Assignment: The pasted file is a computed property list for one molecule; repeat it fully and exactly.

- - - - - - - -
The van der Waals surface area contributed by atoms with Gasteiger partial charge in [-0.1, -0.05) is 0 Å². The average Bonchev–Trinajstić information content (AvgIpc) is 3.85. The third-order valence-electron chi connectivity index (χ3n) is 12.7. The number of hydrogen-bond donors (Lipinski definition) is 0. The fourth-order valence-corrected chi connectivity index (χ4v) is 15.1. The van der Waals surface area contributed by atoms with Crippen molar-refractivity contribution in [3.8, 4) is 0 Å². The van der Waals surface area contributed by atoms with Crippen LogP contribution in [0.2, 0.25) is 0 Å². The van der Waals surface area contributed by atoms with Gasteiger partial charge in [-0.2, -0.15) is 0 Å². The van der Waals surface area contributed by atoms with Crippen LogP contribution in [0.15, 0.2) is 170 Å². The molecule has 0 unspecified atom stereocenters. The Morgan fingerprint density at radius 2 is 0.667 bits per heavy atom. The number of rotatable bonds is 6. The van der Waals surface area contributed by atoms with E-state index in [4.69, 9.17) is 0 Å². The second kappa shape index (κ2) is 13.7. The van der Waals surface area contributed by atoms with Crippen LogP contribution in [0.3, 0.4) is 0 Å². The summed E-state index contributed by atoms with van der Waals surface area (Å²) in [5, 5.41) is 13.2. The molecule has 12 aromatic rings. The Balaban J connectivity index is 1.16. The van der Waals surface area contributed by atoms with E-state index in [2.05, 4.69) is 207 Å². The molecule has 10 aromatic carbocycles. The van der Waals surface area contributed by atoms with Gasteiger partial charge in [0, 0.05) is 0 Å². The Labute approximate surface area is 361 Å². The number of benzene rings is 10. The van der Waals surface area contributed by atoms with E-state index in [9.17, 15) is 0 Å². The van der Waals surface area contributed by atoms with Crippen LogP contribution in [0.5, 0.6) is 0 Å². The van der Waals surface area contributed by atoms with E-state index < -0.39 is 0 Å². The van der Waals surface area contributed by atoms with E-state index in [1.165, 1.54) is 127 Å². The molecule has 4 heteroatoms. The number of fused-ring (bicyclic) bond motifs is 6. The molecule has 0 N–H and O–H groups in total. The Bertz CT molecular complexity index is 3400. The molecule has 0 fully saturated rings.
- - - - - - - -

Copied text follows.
The van der Waals surface area contributed by atoms with Gasteiger partial charge in [-0.1, -0.05) is 0 Å². The average Bonchev–Trinajstić information content (AvgIpc) is 3.85. The third-order valence-electron chi connectivity index (χ3n) is 12.7. The number of hydrogen-bond donors (Lipinski definition) is 0. The fourth-order valence-corrected chi connectivity index (χ4v) is 15.1. The van der Waals surface area contributed by atoms with Crippen molar-refractivity contribution in [3.8, 4) is 0 Å². The van der Waals surface area contributed by atoms with Crippen LogP contribution in [0.2, 0.25) is 0 Å². The van der Waals surface area contributed by atoms with Gasteiger partial charge in [-0.2, -0.15) is 0 Å². The van der Waals surface area contributed by atoms with Crippen LogP contribution in [0.15, 0.2) is 170 Å². The molecule has 0 unspecified atom stereocenters. The Morgan fingerprint density at radius 2 is 0.667 bits per heavy atom. The number of rotatable bonds is 6. The van der Waals surface area contributed by atoms with E-state index in [4.69, 9.17) is 0 Å². The second kappa shape index (κ2) is 13.7. The van der Waals surface area contributed by atoms with Crippen LogP contribution in [0.3, 0.4) is 0 Å². The summed E-state index contributed by atoms with van der Waals surface area (Å²) in [5, 5.41) is 13.2. The molecule has 12 aromatic rings. The Balaban J connectivity index is 1.16. The van der Waals surface area contributed by atoms with E-state index in [2.05, 4.69) is 207 Å². The molecule has 10 aromatic carbocycles. The van der Waals surface area contributed by atoms with Gasteiger partial charge in [0, 0.05) is 0 Å². The Labute approximate surface area is 361 Å². The number of benzene rings is 10. The van der Waals surface area contributed by atoms with E-state index in [9.17, 15) is 0 Å². The van der Waals surface area contributed by atoms with Crippen LogP contribution in [0.5, 0.6) is 0 Å². The van der Waals surface area contributed by atoms with E-state index < -0.39 is 0 Å². The van der Waals surface area contributed by atoms with E-state index in [1.165, 1.54) is 127 Å². The molecule has 4 heteroatoms. The number of fused-ring (bicyclic) bond motifs is 6. The molecule has 0 N–H and O–H groups in total. The Bertz CT molecular complexity index is 3400. The molecule has 0 fully saturated rings.